10 Things You Might Not Know About: ICELAND

🇮🇸 Volcanoes, glaciers, waterfalls, polar lights, geysers, and endless expanses – Iceland is pure nature! Iceland is the largest volcanic island in the world while it’s the second-largest island in Europe. It’s also the most sparsely populated country with a current population of ~364,000. People are said to be the happiest in the world with the longest life expectancy after Japan, and Reykjavík is the world’s northernmost capital. And, which is quite unusual for such a small country, Iceland is located on both the North American and Eurasian continental plates. 

But have you also heard about these unusual facts about the picturesque island in the North Atlantic? 

1) Iceland is home to only one horse breed

Iceland is the only country in the world with just one horse breed – the Icelandic horse. These horses played a significant part in Iceland’s history since they are direct descendants from the horses the Vikings brought over when they first settled on the island. These sturdy little fellas are believed to be one of the purest breeds in the world. To maintain the purity of the breed, once a horse leaves the island, it’s not allowed to come back. 

2) Iceland once had the biggest banana plantation in Europe

Due to the natural geothermal energy of Iceland, electricity, and heating has always been much more affordable than in some other countries. This means that even though Iceland’s climate is not ideal for growing bananas, there’s plenty of energy resources on the island to heat the greenhouses since 1941. 

3) A nation of book lovers

Iceland is indeed a nation of book lovers. For many years the island held the title of having the most books published per capita. The literary-focused country even dedicates a holiday to books: Jólabókaflóðið (“Icelandic Christmas Book Flood.”)

4) Preserved Language

Even though the Icelandic language is pretty close to Danish and Norwegian, it remains completely unique remained very close to its original roots, the ancient Norse. Meaning, that Icelanders can f.e. still easily read a bible from the early 1500s. Icelandic is also a so-called “agglutinative language,” which means that one term is often composed of several smaller words, similar to German. This might happen when there are no suitable existing words to choose from to instantly describe an object or situation.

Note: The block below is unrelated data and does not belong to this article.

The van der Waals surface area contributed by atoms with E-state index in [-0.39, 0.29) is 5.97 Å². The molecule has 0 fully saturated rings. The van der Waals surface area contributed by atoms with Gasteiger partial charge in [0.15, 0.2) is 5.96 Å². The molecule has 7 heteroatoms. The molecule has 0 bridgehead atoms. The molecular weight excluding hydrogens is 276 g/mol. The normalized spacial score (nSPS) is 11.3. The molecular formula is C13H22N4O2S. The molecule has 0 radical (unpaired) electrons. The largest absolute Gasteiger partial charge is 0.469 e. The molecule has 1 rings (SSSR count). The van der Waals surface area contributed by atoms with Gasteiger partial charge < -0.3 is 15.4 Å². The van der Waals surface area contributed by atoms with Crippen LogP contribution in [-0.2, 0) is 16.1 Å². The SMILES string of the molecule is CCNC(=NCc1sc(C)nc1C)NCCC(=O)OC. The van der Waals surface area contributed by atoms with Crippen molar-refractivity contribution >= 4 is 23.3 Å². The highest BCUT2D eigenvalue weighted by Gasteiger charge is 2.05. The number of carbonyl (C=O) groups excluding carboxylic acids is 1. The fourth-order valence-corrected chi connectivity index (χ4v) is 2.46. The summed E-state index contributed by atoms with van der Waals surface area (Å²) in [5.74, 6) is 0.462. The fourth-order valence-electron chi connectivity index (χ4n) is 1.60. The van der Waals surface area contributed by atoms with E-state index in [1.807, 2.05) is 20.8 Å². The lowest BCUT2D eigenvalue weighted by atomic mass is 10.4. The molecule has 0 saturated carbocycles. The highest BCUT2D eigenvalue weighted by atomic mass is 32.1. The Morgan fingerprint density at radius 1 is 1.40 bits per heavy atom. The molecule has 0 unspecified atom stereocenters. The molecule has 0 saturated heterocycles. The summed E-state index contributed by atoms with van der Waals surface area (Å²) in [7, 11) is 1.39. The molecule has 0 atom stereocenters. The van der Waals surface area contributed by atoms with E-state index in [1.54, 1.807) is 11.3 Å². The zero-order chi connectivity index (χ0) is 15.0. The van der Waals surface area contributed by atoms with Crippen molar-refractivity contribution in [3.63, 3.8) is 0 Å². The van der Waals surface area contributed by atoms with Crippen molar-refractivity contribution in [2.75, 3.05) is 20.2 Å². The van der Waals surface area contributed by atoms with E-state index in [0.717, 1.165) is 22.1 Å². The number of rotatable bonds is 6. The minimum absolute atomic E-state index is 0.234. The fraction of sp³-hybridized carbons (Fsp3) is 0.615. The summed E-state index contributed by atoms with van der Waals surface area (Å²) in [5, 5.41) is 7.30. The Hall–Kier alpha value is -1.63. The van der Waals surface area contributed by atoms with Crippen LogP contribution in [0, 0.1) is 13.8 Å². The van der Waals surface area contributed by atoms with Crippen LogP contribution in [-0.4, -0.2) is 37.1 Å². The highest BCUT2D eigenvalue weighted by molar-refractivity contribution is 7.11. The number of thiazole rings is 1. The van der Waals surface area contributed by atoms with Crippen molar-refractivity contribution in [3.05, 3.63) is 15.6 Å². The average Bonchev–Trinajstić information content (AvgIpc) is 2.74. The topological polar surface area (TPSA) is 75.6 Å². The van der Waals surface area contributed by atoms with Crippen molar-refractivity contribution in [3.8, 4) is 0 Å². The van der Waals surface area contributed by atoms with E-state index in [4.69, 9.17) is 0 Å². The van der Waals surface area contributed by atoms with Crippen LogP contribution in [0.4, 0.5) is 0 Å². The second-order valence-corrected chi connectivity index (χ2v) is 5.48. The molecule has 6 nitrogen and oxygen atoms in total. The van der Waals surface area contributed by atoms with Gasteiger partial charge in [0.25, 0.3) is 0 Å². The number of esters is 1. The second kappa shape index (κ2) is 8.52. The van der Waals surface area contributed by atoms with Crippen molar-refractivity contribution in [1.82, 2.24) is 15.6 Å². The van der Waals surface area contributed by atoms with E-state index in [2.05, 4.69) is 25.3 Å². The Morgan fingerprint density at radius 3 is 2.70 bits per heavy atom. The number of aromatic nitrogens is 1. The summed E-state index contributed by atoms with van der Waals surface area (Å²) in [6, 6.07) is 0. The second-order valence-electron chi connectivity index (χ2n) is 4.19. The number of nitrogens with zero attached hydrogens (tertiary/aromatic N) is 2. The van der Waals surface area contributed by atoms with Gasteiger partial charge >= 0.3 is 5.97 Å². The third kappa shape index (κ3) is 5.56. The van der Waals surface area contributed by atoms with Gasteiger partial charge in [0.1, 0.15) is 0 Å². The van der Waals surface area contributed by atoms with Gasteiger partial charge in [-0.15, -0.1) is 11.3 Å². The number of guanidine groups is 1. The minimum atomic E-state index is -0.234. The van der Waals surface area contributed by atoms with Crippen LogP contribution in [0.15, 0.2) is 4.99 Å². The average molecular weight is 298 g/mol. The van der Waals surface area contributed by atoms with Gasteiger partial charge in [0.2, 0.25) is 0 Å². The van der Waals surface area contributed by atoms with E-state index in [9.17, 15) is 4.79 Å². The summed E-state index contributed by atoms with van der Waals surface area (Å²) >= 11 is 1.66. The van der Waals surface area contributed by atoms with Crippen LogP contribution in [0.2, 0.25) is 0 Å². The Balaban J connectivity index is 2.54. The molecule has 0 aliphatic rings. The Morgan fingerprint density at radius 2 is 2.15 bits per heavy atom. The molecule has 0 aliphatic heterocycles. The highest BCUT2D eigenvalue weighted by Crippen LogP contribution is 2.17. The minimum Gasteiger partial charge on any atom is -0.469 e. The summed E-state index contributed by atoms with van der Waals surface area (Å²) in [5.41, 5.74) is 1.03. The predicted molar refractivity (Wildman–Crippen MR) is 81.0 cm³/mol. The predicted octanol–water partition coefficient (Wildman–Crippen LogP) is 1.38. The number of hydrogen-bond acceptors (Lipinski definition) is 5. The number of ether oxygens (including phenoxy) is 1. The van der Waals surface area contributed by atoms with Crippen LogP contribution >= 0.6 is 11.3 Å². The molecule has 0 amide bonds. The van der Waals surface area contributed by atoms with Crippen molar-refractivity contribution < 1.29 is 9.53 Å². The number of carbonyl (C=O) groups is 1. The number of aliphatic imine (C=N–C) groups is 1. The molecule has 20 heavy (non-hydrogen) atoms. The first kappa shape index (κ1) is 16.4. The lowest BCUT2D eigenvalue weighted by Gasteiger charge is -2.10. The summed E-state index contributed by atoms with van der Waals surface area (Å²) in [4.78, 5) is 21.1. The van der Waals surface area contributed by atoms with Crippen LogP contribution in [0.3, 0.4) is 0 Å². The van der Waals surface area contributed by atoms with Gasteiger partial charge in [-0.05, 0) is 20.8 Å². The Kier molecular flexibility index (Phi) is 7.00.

5) No mosquitos

Everyone hates mosquitos, besides Icelanders. Why? Well, because the island is entirely free from these tiny monsters, which leave scientists puzzled to this day. But it doesn’t mean that there are no substitutes – Icelanders are still bothered by sandflies, which can even be worse than mosquitos (is this even possible??). 

6) Beer was banned in Iceland until 1989

Yep, beer once was considered illegal on the island. The ban lasted from January 1st, 1915 to March 1st, 1989 – that’s 74 beer-free years. So when the restrictions lifted, Icelanders thought it a wonderful occasion to celebrate “Beer Day” ((Bjórdagurinn) each year on March 1st. Prost! 🍻

7) It was the last place on earth to be settled by humans

Iceland is a relatively “young” country since it was one of the last places on earth to be settled by humans. It was only about 1,100 years ago, that Vikings from Norway found their way up to Iceland, discovering it entirely by surprise. 

8) No trains or trams in Iceland

You’ll be disappointed to expect trains, trams or subways in Iceland. If you want to use public transport, you’ll have to take the bus. Although there have been proposals even in the early 1900s for a railway system on the island, when compared to the advantages of roads, the plans for railways were always terminated again. 

9) There are no last names in Iceland

Besides their very unique language, Icelanders have their own tradition when it comes to last names – because there are none, at least not in the traditional sense, as in many other cultures. Icelanders don’t pass down their last names through generations. Instead, they use the so-called “patronymic system” where their last names derive from their father’s (or mother’s) first name, preceding -son (for son) or -dottir (daughter). This also leads to addressing someone with their first names, no matter how formal the meeting. Even the phone book lists subscribers by their first name. 

10) Owning a pet snake, lizard, or turtle is against the law

This restriction is based on two reasons: For one, you won’t find any native reptiles or amphibians in Iceland due to the island’s climate. This also means that those animals wouldn’t have any natural predators either to keep their numbers at bay. The second reason is based on an incident in the early 1990s where a turtle infected his owner with deadly salmonella. This case ultimately led to the ban of snakes, turtles, and lizards by the Icelandic Food and Veterinary Authority (MAST).